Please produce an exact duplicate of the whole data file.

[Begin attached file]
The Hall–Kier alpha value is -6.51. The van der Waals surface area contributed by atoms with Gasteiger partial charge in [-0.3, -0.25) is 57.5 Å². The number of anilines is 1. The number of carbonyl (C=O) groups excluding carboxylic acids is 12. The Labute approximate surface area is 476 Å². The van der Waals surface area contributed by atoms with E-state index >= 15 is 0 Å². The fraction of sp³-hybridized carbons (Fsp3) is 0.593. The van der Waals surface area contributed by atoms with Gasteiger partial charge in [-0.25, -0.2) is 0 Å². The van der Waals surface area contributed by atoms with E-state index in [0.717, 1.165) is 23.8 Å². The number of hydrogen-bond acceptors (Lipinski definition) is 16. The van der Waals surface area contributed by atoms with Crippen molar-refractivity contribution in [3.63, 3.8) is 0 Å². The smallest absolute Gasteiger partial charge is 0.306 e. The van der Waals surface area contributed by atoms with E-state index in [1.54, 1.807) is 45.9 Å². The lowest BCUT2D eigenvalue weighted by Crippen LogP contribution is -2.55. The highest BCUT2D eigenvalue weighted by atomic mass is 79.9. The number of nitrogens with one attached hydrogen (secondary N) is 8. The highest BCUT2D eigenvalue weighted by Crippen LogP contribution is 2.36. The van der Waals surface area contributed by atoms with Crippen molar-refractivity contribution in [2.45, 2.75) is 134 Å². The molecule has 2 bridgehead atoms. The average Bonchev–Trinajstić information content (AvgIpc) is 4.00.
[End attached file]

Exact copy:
The Hall–Kier alpha value is -6.51. The van der Waals surface area contributed by atoms with Gasteiger partial charge in [-0.3, -0.25) is 57.5 Å². The number of anilines is 1. The number of carbonyl (C=O) groups excluding carboxylic acids is 12. The Labute approximate surface area is 476 Å². The van der Waals surface area contributed by atoms with E-state index >= 15 is 0 Å². The fraction of sp³-hybridized carbons (Fsp3) is 0.593. The van der Waals surface area contributed by atoms with Gasteiger partial charge in [-0.25, -0.2) is 0 Å². The van der Waals surface area contributed by atoms with E-state index in [0.717, 1.165) is 23.8 Å². The number of hydrogen-bond acceptors (Lipinski definition) is 16. The van der Waals surface area contributed by atoms with Crippen molar-refractivity contribution in [3.63, 3.8) is 0 Å². The smallest absolute Gasteiger partial charge is 0.306 e. The van der Waals surface area contributed by atoms with E-state index in [1.54, 1.807) is 45.9 Å². The lowest BCUT2D eigenvalue weighted by Crippen LogP contribution is -2.55. The highest BCUT2D eigenvalue weighted by atomic mass is 79.9. The number of nitrogens with one attached hydrogen (secondary N) is 8. The highest BCUT2D eigenvalue weighted by Crippen LogP contribution is 2.36. The van der Waals surface area contributed by atoms with Crippen molar-refractivity contribution in [2.45, 2.75) is 134 Å². The molecule has 2 bridgehead atoms. The average Bonchev–Trinajstić information content (AvgIpc) is 4.00.